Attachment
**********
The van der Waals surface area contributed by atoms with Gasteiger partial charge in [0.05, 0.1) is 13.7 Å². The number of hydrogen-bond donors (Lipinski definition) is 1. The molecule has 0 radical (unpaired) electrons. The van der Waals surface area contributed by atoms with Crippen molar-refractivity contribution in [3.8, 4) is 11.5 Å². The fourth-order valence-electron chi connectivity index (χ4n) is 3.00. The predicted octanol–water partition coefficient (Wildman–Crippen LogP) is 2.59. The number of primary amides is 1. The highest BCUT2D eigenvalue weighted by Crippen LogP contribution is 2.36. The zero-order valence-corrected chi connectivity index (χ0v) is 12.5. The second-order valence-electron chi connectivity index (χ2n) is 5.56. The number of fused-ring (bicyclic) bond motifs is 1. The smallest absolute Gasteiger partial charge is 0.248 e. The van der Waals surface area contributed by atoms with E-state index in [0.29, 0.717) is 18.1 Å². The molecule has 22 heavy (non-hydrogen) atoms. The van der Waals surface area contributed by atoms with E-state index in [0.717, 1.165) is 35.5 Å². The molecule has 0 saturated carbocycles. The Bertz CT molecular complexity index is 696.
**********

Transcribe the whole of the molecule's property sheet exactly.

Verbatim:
The van der Waals surface area contributed by atoms with Gasteiger partial charge in [0.05, 0.1) is 13.7 Å². The number of hydrogen-bond donors (Lipinski definition) is 1. The molecule has 0 radical (unpaired) electrons. The van der Waals surface area contributed by atoms with Crippen molar-refractivity contribution in [3.8, 4) is 11.5 Å². The fourth-order valence-electron chi connectivity index (χ4n) is 3.00. The predicted octanol–water partition coefficient (Wildman–Crippen LogP) is 2.59. The number of primary amides is 1. The highest BCUT2D eigenvalue weighted by Crippen LogP contribution is 2.36. The zero-order valence-corrected chi connectivity index (χ0v) is 12.5. The second-order valence-electron chi connectivity index (χ2n) is 5.56. The number of fused-ring (bicyclic) bond motifs is 1. The smallest absolute Gasteiger partial charge is 0.248 e. The van der Waals surface area contributed by atoms with E-state index in [0.29, 0.717) is 18.1 Å². The molecule has 22 heavy (non-hydrogen) atoms. The van der Waals surface area contributed by atoms with E-state index in [0.717, 1.165) is 35.5 Å². The molecule has 0 saturated carbocycles. The Bertz CT molecular complexity index is 696.